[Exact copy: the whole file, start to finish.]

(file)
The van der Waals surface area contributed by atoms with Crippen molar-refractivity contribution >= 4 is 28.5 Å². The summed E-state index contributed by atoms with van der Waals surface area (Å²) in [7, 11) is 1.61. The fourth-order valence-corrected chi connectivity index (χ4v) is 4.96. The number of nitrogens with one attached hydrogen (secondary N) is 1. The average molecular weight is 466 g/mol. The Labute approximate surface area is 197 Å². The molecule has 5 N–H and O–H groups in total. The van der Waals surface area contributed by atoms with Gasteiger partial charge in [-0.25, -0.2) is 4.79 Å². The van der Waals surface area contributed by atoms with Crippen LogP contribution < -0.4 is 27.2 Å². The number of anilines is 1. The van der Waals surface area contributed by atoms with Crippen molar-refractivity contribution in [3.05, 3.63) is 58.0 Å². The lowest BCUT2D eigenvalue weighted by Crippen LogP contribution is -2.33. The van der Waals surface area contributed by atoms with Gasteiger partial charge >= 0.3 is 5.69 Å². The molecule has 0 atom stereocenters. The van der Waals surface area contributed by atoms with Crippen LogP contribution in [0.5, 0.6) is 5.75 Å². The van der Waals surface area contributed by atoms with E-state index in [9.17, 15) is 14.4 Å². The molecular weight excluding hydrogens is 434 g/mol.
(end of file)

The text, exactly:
The van der Waals surface area contributed by atoms with Crippen molar-refractivity contribution >= 4 is 28.5 Å². The summed E-state index contributed by atoms with van der Waals surface area (Å²) in [7, 11) is 1.61. The fourth-order valence-corrected chi connectivity index (χ4v) is 4.96. The number of nitrogens with one attached hydrogen (secondary N) is 1. The average molecular weight is 466 g/mol. The Labute approximate surface area is 197 Å². The molecule has 5 N–H and O–H groups in total. The van der Waals surface area contributed by atoms with Gasteiger partial charge in [-0.25, -0.2) is 4.79 Å². The van der Waals surface area contributed by atoms with Crippen LogP contribution < -0.4 is 27.2 Å². The number of anilines is 1. The van der Waals surface area contributed by atoms with Crippen molar-refractivity contribution in [3.05, 3.63) is 58.0 Å². The lowest BCUT2D eigenvalue weighted by Crippen LogP contribution is -2.33. The van der Waals surface area contributed by atoms with Gasteiger partial charge >= 0.3 is 5.69 Å². The molecule has 0 atom stereocenters. The van der Waals surface area contributed by atoms with Crippen LogP contribution in [0.5, 0.6) is 5.75 Å². The van der Waals surface area contributed by atoms with E-state index in [9.17, 15) is 14.4 Å². The molecular weight excluding hydrogens is 434 g/mol.